{Long wall} (Coal Mining), a working in which the whole seam is removed and the roof allowed to fall in, as the work progresses, except where passages are needed.

{Of long}, a long time. [Obs.] --Fairfax.

{To be long of the market}, or {To go long of the market}, {To be on the long side of the market}, etc. (Stock Exchange), to hold stock for a rise in price, or to have a contract under which one can demand stock on or before a certain day at a stipulated price; -- opposed to {short} in such phrases as, to be short of stock, to sell short, etc. [Cant] See {Short}.

{To have a long head}, to have a farseeing or sagacious mind. [1913 Webster]


The Collaborative International Dictionary of English. 2000.

Look at other dictionaries:

  • Long Parliament — Parliament Par lia*ment, n. [OE. parlement, F. parlement, fr. parler to speak; cf. LL. parlamentum, parliamentum. See {Parley}.] 1. A parleying; a discussion; a conference. [Obs.] [1913 Webster] But first they held their parliament. Rom. of R.… …   The Collaborative International Dictionary of English

  • Long Parliament — n. the English Parliament that met in 1640, was expelled by Cromwell in 1653, reconvened briefly in 1659, and was dissolved in 1660 …   English World dictionary

  • Long Parliament — The Long Parliament is the name of the English Parliament called by Charles I, on 3 November 1640, [This article uses the Julian calendar with the start of year adjusted to 1 January (For a more detailed explanation, see )] following the Bishops… …   Wikipedia

  • Long Parliament — Eng. Hist. the Parliament that assembled November 3, 1640, was expelled by Cromwell in 1653, reconvened in 1659, and was dissolved in 1660. * * * Session of the English Parliament summoned in November 1640 by Charles I, so named to distinguish it …   Universalium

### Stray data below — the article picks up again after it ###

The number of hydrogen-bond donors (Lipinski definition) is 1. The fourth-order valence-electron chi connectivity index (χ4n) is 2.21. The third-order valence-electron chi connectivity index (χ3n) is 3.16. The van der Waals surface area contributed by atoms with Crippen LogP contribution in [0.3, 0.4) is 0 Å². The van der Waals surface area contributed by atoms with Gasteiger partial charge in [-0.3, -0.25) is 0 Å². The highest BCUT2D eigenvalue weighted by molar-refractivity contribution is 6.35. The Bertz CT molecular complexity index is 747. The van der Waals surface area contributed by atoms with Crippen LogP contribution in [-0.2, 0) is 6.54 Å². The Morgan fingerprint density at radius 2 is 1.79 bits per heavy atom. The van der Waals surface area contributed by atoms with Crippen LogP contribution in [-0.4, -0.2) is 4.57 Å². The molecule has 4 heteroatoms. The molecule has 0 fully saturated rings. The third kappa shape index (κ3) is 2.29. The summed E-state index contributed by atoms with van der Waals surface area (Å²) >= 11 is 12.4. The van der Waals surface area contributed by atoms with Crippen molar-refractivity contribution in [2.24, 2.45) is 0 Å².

• Long Parliament — The name usually given to the parliament which met in November, 1640, under Charles I., and was dissolved by Cromwell on the 10th of April, 1653. The name Long Parliament is, however, also given to the parliament which met in 1661, after the… …   Black's law dictionary

  • Long Parliament — The name usually given to the parliament which met in November, 1640, under Charles I., and was dissolved by Cromwell on the 10th of April, 1653. The name Long Parliament is, however, also given to the parliament which met in 1661, after the… …   Black's law dictionary

  • Long Parliament — Long′ Par′liament n. why the English Parliament that assembled in 1640, was dismissed by Cromwell in 1653, reconvened in 1659, and was dissolved in 1660 …   From formal English to slang

  • Long Parliament — /lɒŋ ˈpaləmənt/ (say long pahluhmuhnt) noun the parliament summoned by Charles I that assembled on 3 November 1640, was expelled by Cromwell in 1653, reconvened in 1659, and was dissolved in 1660 …   Australian English dictionary

  • LONG PARLIAMENT —    the celebrated English Parliament which assembled 3rd November 1640, and was dissolved by Cromwell 20th April 1653, and which was afterwards restored, and did not finally decease till 16th March 1660 …   The Nuttall Encyclopaedia

  • long parliament — English Parliament (assembled on November 3rd 1640, was expelled by Cromwell in 1653, reassembled in 1659 and dissolved in 1660) …   English contemporary dictionary